Multi-layered and fun

The Jungle Books - Rudyard Kipling, Daniel Karlin

Last time I read The Jungle Book was years ago, to my son, when he was a preschooler. I didn’t remember much before I started this read. It might be that I only read him selective stories, because my memory of the stories was sketchy. Mowgli – aye, all of them, even the ones included in the other Jungle book. Rikki-Tikki-Tavi – yes, of course. But I don’t remember ever reading The White Seal or a couple other stories, so my impression of them is fresh.

The entire book is simplistic on the surface: children stories mostly set in India, where animals assume human characteristics. Anthropomorphism is not a new literary device. It was first employed by Aesop, but Kipling wields it with skills unsurpassed by any writer who came after him. His stories are philosophical and many-layered – a layer for any age or point of view, which is a definition of classic literature. Many stories, despite their artless beauty, are focused on a conflict between a person and a society.     

Mowgli searches for his true identity but doesn’t find it. He belongs to two tribes – the jungle and the humans – but is fully accepted by neither. 

The white seal Kotick in his eponymous, Russian-flavored tale searches for a better, safer home for his people, but even when he finds it, he has to fight his conservative-thinking kin, to force them to change. Like Mowgli, Kotick doesn’t belong among his peers. He is a loner and a leader. The children see him as a noble hero, but I must ask: is Koitick a hero or a dictator? Is there a difference? Was it a coincidence that the story is infused with Russian influence? In my opinion, this story is the most profound in the collection. Incidentally, it’s the only one set outside of India.    

The elephant story is a story of exploitation. English exploit Indians. People exploit elephants. Nobody feels even a tad sorry, and everyone feels entitled. Although the esthetics and the metaphors are fantastic, the morals are…questionable.  

The last story, Her Majesty’s Servants, is the most ‘imperialistic’ of all and surprisingly stark for a children story. It lists all the ways an animal could fight for the British army – with pride! It spoiled the taste of the entire book for me. I don’t think this story belongs in this collection. Or maybe it does, which makes me even sadder.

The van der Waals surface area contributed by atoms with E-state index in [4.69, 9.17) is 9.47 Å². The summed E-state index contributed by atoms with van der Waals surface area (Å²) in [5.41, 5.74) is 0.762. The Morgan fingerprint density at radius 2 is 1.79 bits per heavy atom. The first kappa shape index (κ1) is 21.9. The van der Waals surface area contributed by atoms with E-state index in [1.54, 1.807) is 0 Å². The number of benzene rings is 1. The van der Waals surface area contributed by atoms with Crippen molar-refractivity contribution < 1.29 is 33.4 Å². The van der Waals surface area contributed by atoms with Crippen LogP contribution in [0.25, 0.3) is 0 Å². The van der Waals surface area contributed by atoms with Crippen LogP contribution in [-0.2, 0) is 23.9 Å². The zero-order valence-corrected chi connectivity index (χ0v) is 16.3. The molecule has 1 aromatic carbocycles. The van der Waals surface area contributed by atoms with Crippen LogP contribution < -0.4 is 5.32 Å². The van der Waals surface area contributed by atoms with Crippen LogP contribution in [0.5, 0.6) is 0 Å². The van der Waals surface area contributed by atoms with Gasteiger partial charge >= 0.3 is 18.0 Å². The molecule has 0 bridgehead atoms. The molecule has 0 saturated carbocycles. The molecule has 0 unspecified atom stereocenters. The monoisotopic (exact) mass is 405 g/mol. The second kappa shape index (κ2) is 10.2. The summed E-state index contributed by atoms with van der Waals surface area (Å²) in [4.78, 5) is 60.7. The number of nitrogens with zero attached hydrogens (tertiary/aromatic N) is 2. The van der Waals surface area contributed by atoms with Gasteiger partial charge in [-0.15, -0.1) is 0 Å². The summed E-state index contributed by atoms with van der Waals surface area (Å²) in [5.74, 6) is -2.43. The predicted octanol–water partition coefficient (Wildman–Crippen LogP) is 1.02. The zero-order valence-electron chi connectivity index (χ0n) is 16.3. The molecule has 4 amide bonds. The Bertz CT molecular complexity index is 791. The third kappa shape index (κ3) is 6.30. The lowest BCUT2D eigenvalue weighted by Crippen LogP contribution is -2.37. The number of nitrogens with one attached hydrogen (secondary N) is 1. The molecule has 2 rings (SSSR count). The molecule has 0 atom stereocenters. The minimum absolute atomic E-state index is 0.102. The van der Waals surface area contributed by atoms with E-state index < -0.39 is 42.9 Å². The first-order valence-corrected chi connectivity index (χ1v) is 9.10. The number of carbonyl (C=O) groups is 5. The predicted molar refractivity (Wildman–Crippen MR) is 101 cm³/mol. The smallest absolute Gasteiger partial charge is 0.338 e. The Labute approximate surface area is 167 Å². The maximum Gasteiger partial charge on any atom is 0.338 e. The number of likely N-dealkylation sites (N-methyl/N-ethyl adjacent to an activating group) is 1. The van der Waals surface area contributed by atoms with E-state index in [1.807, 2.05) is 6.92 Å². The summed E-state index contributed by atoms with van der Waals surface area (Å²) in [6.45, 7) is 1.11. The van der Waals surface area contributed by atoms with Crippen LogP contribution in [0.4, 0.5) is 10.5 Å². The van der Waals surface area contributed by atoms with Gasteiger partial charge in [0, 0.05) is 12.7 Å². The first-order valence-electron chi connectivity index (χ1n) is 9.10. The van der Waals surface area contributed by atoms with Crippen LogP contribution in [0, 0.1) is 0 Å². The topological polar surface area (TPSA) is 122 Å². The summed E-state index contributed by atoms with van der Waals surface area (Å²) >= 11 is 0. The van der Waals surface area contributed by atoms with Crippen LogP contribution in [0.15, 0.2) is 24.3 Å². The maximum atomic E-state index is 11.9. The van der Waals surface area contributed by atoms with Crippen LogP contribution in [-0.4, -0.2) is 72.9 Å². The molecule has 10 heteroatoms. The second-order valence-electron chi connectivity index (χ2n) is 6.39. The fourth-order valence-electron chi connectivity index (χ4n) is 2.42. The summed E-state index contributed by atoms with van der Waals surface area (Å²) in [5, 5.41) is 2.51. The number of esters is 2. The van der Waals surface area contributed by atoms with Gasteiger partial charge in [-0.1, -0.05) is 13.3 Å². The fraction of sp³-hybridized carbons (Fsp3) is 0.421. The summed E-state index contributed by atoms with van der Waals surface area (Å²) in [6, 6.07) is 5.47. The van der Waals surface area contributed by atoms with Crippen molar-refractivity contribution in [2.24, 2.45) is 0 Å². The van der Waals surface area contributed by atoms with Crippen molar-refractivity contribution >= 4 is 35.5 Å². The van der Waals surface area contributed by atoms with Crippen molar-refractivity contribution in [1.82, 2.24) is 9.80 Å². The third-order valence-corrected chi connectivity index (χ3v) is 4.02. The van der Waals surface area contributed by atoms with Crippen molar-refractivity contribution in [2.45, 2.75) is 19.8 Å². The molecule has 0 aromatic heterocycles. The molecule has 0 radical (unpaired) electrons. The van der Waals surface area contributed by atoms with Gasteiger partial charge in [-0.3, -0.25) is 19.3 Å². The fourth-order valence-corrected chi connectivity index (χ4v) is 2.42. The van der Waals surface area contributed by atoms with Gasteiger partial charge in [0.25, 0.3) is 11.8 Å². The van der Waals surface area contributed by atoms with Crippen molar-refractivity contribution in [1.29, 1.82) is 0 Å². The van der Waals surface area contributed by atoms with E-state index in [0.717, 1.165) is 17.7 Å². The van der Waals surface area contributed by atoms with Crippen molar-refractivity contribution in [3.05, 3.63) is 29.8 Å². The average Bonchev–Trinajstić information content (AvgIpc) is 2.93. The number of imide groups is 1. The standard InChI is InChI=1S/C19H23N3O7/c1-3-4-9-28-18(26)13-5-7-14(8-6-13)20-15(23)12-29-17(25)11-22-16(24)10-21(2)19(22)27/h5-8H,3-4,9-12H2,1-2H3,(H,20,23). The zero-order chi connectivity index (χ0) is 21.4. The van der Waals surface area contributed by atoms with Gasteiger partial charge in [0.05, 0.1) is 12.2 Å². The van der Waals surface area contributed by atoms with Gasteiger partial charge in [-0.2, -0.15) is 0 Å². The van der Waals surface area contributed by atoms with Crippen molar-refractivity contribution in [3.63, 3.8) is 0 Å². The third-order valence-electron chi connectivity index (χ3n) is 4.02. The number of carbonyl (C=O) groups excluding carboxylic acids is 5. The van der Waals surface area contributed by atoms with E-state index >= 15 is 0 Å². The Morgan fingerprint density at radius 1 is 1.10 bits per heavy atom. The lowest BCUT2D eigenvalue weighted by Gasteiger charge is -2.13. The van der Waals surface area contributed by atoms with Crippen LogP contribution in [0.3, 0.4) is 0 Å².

The only undisputed hero in the book was Rikki, the mongoose. His goal is to keep his adapted family safe, and he risks his life to achieve that goal. His story is light-hearted, very optimistic, and his bravery is as simple as his goal. His mental process caused me to smile.


It is the hardest thing in the world to frighten a mongoose, because he is eaten up from nose to tail with curiosity.  


The political views of the author are on display in this book, perhaps unintentionally, and while I disagree with them, I have to admit that all the stories were written by a master of the craft. I happened to read this book right after some mediocre indie novel, and the comparison – oh, boy! Like a pebble and a diamond. I luxuriated in the clean, sparkling water of Kipling’s language. It flowed and washed away the sticky residue left by bad writing.

Most historical writers I’ve ever read tend to rhapsodize, but not Kipling. He was trained and worked as a journalist, and it shows. Not an extraneous word in the entire book. What’s even more interesting: Kipling’s expressive, almost ‘visual’ narration was accomplished with very few adjectives. The book could serve as a writing teacher’s example of what could be achieved with verbs and nouns.

Sarcasm is another instrument in Kipling’s arsenal. The writer is sensitivity to human follies. He doesn’t condemn openly but he mocks mercifully. In the Mowgli’s stories, the comparison of monkeys and humans is uncanny and spot on.


No sooner had he walked to the city wall than the monkeys pulled him back, telling him that he didn’t know how happy he was, and pinching him to make him grateful.

‘We are great. We are free. We are wonderful. We are the most wonderful people in all the Jungle! We all say so, and so it must be true,’ they shouted. [underlining – mine]


Recognizing anyone, my friends? Maybe Kipling was not as ‘imperialist’ as his critics say. Or maybe his honesty overrode his political convictions. It happens with great writers.  


A mandatory read for everyone.